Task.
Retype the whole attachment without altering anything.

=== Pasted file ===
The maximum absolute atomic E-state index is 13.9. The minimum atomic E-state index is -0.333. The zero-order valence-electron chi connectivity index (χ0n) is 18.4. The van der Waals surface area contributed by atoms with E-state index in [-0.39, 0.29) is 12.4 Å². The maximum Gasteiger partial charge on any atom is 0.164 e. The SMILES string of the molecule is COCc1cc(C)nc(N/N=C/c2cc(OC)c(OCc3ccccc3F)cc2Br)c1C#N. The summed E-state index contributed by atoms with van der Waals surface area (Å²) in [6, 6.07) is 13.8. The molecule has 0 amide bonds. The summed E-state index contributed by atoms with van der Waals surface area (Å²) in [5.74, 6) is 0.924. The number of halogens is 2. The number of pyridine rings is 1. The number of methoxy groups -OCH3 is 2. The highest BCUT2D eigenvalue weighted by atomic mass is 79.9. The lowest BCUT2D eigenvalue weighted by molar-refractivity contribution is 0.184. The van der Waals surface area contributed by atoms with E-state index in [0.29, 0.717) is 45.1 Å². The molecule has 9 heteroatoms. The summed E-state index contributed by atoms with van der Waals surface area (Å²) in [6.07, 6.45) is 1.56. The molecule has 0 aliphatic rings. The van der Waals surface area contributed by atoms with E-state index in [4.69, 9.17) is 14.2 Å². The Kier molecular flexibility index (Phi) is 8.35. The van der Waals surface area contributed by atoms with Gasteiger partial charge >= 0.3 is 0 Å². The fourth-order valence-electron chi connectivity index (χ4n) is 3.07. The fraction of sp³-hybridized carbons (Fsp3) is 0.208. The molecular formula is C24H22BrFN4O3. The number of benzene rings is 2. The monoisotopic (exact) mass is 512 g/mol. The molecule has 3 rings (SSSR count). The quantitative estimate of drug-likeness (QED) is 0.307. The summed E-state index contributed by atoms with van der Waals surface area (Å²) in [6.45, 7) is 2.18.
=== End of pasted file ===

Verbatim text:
The maximum absolute atomic E-state index is 13.9. The minimum atomic E-state index is -0.333. The zero-order valence-electron chi connectivity index (χ0n) is 18.4. The van der Waals surface area contributed by atoms with E-state index in [-0.39, 0.29) is 12.4 Å². The maximum Gasteiger partial charge on any atom is 0.164 e. The SMILES string of the molecule is COCc1cc(C)nc(N/N=C/c2cc(OC)c(OCc3ccccc3F)cc2Br)c1C#N. The summed E-state index contributed by atoms with van der Waals surface area (Å²) in [6, 6.07) is 13.8. The molecule has 0 amide bonds. The summed E-state index contributed by atoms with van der Waals surface area (Å²) in [5.74, 6) is 0.924. The number of halogens is 2. The number of pyridine rings is 1. The number of methoxy groups -OCH3 is 2. The highest BCUT2D eigenvalue weighted by atomic mass is 79.9. The lowest BCUT2D eigenvalue weighted by molar-refractivity contribution is 0.184. The van der Waals surface area contributed by atoms with E-state index in [0.29, 0.717) is 45.1 Å². The molecule has 9 heteroatoms. The summed E-state index contributed by atoms with van der Waals surface area (Å²) in [6.07, 6.45) is 1.56. The molecule has 0 aliphatic rings. The van der Waals surface area contributed by atoms with E-state index in [4.69, 9.17) is 14.2 Å². The Kier molecular flexibility index (Phi) is 8.35. The van der Waals surface area contributed by atoms with Gasteiger partial charge >= 0.3 is 0 Å². The fourth-order valence-electron chi connectivity index (χ4n) is 3.07. The fraction of sp³-hybridized carbons (Fsp3) is 0.208. The molecular formula is C24H22BrFN4O3. The number of benzene rings is 2. The monoisotopic (exact) mass is 512 g/mol. The molecule has 3 rings (SSSR count). The quantitative estimate of drug-likeness (QED) is 0.307. The summed E-state index contributed by atoms with van der Waals surface area (Å²) in [6.45, 7) is 2.18.